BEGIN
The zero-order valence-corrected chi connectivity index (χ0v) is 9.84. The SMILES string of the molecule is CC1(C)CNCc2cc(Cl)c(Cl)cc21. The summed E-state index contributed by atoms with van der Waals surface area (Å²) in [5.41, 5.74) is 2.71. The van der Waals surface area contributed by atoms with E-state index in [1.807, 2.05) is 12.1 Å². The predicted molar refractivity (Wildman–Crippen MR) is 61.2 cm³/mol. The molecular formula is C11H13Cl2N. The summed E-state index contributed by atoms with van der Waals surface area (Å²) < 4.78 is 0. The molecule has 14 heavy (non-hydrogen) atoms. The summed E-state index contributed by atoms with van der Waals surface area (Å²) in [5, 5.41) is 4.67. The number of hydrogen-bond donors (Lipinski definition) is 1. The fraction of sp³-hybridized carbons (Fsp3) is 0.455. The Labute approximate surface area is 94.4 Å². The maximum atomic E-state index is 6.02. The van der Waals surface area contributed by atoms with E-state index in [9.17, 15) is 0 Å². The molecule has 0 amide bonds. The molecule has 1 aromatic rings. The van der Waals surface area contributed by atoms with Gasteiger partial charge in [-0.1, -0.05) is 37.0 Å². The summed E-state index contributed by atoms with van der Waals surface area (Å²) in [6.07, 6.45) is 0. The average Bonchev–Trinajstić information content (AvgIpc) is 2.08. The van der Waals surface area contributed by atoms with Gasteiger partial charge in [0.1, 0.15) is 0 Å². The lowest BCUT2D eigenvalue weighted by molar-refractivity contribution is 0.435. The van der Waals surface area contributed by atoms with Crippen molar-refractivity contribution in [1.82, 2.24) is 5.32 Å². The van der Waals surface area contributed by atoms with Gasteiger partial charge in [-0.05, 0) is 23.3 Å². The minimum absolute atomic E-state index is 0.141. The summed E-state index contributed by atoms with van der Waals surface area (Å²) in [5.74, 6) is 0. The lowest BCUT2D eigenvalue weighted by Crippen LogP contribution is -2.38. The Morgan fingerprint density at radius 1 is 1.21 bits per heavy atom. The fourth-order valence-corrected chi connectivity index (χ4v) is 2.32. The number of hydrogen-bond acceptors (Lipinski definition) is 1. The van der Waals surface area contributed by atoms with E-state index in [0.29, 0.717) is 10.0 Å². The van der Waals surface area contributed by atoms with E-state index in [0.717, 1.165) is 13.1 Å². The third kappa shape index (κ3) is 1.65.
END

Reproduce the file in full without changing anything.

The zero-order valence-corrected chi connectivity index (χ0v) is 9.84. The SMILES string of the molecule is CC1(C)CNCc2cc(Cl)c(Cl)cc21. The summed E-state index contributed by atoms with van der Waals surface area (Å²) in [5.41, 5.74) is 2.71. The van der Waals surface area contributed by atoms with E-state index in [1.807, 2.05) is 12.1 Å². The predicted molar refractivity (Wildman–Crippen MR) is 61.2 cm³/mol. The molecular formula is C11H13Cl2N. The summed E-state index contributed by atoms with van der Waals surface area (Å²) < 4.78 is 0. The molecule has 14 heavy (non-hydrogen) atoms. The summed E-state index contributed by atoms with van der Waals surface area (Å²) in [5, 5.41) is 4.67. The number of hydrogen-bond donors (Lipinski definition) is 1. The fraction of sp³-hybridized carbons (Fsp3) is 0.455. The Labute approximate surface area is 94.4 Å². The maximum atomic E-state index is 6.02. The van der Waals surface area contributed by atoms with E-state index in [9.17, 15) is 0 Å². The molecule has 0 amide bonds. The molecule has 1 aromatic rings. The van der Waals surface area contributed by atoms with Gasteiger partial charge in [-0.1, -0.05) is 37.0 Å². The summed E-state index contributed by atoms with van der Waals surface area (Å²) in [6.07, 6.45) is 0. The average Bonchev–Trinajstić information content (AvgIpc) is 2.08. The van der Waals surface area contributed by atoms with Gasteiger partial charge in [0.1, 0.15) is 0 Å². The lowest BCUT2D eigenvalue weighted by molar-refractivity contribution is 0.435. The van der Waals surface area contributed by atoms with Crippen molar-refractivity contribution in [1.82, 2.24) is 5.32 Å². The van der Waals surface area contributed by atoms with Gasteiger partial charge in [-0.05, 0) is 23.3 Å². The minimum absolute atomic E-state index is 0.141. The summed E-state index contributed by atoms with van der Waals surface area (Å²) in [5.74, 6) is 0. The lowest BCUT2D eigenvalue weighted by Crippen LogP contribution is -2.38. The Morgan fingerprint density at radius 1 is 1.21 bits per heavy atom. The fourth-order valence-corrected chi connectivity index (χ4v) is 2.32. The number of hydrogen-bond acceptors (Lipinski definition) is 1. The van der Waals surface area contributed by atoms with E-state index in [0.29, 0.717) is 10.0 Å². The van der Waals surface area contributed by atoms with E-state index in [0.717, 1.165) is 13.1 Å². The third kappa shape index (κ3) is 1.65.